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Noely Cristina Banos currently works at the Department of Psychology, North Carolina State University . Noely does research in Community Psychology, Social Psychology and Experimental Psychology. Current research interest examine the intersection between masculinity and experiences of racial discrimination on physical health in communities of color.
Introduction This study examines the associations between state-level and provider sources of racism and healthcare access and quality for non-Hispanic Black and White individuals. Methods Data from 2 sources were integrated: (1) data from the Association of American Medical Colleges’ Consumer Survey of Health Care Access (2014–2019), which includ...
Humor fundamentally trivializes its topic and invites people to think about it playfully and non-seriously. Intergroup humor, humor that disparages a social group or its representatives thus disguises expressions of prejudice in a cloak of fun and frivolity, affording it the appearance of social acceptability. As a result, disparagement humor repre...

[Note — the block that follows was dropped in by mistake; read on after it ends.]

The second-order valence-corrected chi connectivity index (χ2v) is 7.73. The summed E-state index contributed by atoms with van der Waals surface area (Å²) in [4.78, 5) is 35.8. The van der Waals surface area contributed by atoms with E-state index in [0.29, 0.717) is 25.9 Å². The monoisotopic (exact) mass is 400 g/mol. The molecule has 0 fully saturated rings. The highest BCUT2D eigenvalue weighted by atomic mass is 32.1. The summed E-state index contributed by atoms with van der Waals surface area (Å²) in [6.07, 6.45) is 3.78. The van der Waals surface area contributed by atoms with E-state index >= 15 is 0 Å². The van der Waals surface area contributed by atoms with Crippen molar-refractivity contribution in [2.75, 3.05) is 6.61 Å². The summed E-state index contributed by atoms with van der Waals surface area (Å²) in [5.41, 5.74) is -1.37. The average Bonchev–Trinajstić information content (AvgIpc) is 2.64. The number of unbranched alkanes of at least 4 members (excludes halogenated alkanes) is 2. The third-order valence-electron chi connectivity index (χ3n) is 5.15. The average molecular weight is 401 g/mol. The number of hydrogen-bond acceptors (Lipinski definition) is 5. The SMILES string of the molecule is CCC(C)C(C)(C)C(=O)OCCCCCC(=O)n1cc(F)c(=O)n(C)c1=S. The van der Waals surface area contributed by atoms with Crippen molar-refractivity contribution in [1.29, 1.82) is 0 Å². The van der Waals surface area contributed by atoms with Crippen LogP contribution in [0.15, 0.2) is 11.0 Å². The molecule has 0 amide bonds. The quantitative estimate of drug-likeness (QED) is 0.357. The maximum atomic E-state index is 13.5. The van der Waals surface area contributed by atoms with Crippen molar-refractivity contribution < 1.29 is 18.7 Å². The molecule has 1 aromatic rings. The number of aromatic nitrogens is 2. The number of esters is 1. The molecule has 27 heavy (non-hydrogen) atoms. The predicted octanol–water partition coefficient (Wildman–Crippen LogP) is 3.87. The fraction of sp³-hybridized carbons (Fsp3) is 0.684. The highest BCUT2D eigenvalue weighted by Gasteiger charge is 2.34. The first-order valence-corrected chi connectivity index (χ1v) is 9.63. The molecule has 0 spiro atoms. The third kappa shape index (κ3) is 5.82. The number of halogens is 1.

We propose that men scoring higher in precarious manhood beliefs (PMB) express amusement with sexist and anti-gay humor (but not other forms of humor) in response to masculinity threat in order to reaffirm their masculinity. Accordingly, Experiment 1 (166 heterosexual men in the United States recruited through Amazon.com’s Mechanical Turk) supporte...
We conducted three experiments to determine if engaging in self-enhancing humor can alleviate state anxiety associated with an anticipated stressful event. In all three experiments, participants imagined they were about to take a stressful math test. In Experiment 1 participants who engaged in self-enhancing humor while anticipating taking the test...
Two studies investigated the functions of sexist and anti-gay humor for men high in precarious manhood beliefs (PMB). In Study 1, when men experienced a masculinity threat, there was a significant relationship between PMB and favorability ratings of sexist jokes (r= .44, p = .010) and anti-gay jokes (r = .41, p = .018) but not with anti-Muslim or neutral jokes (r = .13, p = .474, r = .25, p = .17 respectively). In the absence of masculinity threat, PMB did not relate to ratings of sexist and anti-gay jokes. In Study 2, following masculinity threat, PMB related to men’s sense of restored masculinity when they rated sexist jokes (r = .49, p = .002), but not when they rated anti-Muslim (r = -.20, p = .25) or neutral jokes (r = -.04, p = .81).